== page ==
Federal partnership launches water quality challenge

The Nutrient Sensor Action Challenge is a collaboration between federal agencies to work at the local level.

Aug 1st, 2017
Toxic algal bloom in Lak Erie. Photo: Wikimedia Commons.
Toxic algal bloom in Lak Erie. Photo: Wikimedia Commons.

WASHINGTON DC, AUG 1, 2017 -- A federal partnership launched a technology-accelerating water quality challenge to demonstrate how nutrient sensors can be used by states and local communities to help manage nutrient pollution.

Nutrient pollution is one of America's most widespread, costliest, and most challenging environmental problems. It is caused by excess nitrogen and phosphorus in the air and water. Too much nitrogen and phosphorus in water causes algae to grow faster than ecosystems can handle. This results in major environmental damage and serious health problems in people and animals. Nutrient pollution and algal blooms also take a toll on the economy, hurting industries and sectors that depend on clean water. Federal, state and local governments spend billions of dollars every year to combat nutrient pollution or prevent its effects.

The Nutrient Sensor Action Challenge builds upon the 2014 Nutrient Sensor Challenge, which helped facilitate the development of affordable, high-performing, continuous nutrient sensors and analyzers. The Nutrient Sensor Action Challenge calls for demonstrations showing the effective use of low-cost sensors, innovative partnerships to pilot the sensors and data management, and demonstrations of how collected data and information can be part of state and local decision-making. By proving there are successful strategies for incorporating nutrient sensors into existing water monitoring efforts, the Challenge can help states and communities overcome the major barriers to taking action to prevent and reduce nutrient pollution.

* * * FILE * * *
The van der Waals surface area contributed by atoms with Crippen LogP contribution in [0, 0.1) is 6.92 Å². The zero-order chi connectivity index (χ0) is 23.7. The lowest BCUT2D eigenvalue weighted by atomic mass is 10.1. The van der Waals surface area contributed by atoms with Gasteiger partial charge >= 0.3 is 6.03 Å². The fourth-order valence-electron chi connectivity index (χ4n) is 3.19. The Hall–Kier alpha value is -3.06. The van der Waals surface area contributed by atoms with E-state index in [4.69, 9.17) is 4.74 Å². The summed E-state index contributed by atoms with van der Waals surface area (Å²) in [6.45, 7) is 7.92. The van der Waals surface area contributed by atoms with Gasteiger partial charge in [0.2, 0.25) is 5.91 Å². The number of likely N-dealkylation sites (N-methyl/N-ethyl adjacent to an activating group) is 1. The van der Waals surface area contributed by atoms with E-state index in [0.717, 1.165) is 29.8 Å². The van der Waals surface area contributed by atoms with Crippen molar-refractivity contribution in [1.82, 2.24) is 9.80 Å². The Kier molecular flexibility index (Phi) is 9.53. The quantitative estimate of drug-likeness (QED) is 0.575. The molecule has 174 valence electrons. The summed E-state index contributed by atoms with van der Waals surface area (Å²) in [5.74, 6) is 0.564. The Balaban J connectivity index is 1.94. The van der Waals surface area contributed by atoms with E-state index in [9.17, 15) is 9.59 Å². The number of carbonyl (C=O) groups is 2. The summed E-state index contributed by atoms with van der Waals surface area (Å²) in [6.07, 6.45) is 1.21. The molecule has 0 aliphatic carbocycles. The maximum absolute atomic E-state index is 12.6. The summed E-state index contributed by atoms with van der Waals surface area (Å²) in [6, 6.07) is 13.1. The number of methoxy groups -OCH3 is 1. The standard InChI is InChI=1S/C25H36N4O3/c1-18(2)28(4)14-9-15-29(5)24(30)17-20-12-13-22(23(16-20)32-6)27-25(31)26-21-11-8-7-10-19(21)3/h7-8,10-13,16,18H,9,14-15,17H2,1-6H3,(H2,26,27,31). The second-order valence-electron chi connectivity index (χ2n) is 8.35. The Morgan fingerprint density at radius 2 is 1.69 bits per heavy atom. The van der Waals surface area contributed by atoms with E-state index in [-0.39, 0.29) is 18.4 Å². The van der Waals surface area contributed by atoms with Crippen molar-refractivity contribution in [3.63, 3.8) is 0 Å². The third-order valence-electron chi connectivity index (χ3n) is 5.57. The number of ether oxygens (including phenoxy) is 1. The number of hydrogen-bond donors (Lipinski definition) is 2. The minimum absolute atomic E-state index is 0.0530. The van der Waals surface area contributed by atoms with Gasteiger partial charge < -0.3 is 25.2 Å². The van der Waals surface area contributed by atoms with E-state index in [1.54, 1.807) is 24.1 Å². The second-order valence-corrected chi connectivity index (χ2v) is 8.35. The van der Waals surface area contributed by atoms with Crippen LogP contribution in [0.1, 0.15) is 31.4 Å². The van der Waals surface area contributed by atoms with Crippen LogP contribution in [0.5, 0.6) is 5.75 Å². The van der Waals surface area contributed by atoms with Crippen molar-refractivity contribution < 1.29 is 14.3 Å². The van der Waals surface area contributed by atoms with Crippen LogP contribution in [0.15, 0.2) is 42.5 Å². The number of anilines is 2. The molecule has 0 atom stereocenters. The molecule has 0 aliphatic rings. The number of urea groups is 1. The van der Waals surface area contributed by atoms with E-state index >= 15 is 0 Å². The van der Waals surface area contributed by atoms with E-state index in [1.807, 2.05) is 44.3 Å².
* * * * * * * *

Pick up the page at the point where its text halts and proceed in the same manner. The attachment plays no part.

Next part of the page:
In Stage 1 of the Nutrient Sensor Action Challenge, which closes September 20, 2017, teams will submit action plans. These plans will explain how teams intend to deploy and use sensors and how they will meet Challenge goals. Judges will review the submissions and select up to 10 winning applications. Top entries will receive cash prizes totaling $50,000 and invitations to participate in Stage 2 of the Challenge. In Stage 2, teams will deploy the sensors and collect data as they compete for a share in $100,000 in prizes.

The Nutrient Sensor Action Challenge is a collaboration between the U.S. Environmental Protection Agency, the United States Geological Survey (USGS), the United States Department of Agriculture (USDA), the National Institute of Standards and Technology (NIST) and the National Oceanic and Atmospheric Administration (NOAA)-led U.S. Integrated Ocean Observing System (U.S. IOOS®). Joining the federal collaboration is the Alliance for Coastal Technologies (ACT) which is a partnership organization of research institutions, resource managers, and private sector companies dedicated to fostering the development and adoption of effective and reliable sensors and platforms. For more information on the Nutrient Sensor Action Challenge: http://www.challenge.gov/nutrient-sensor-action-challenge/

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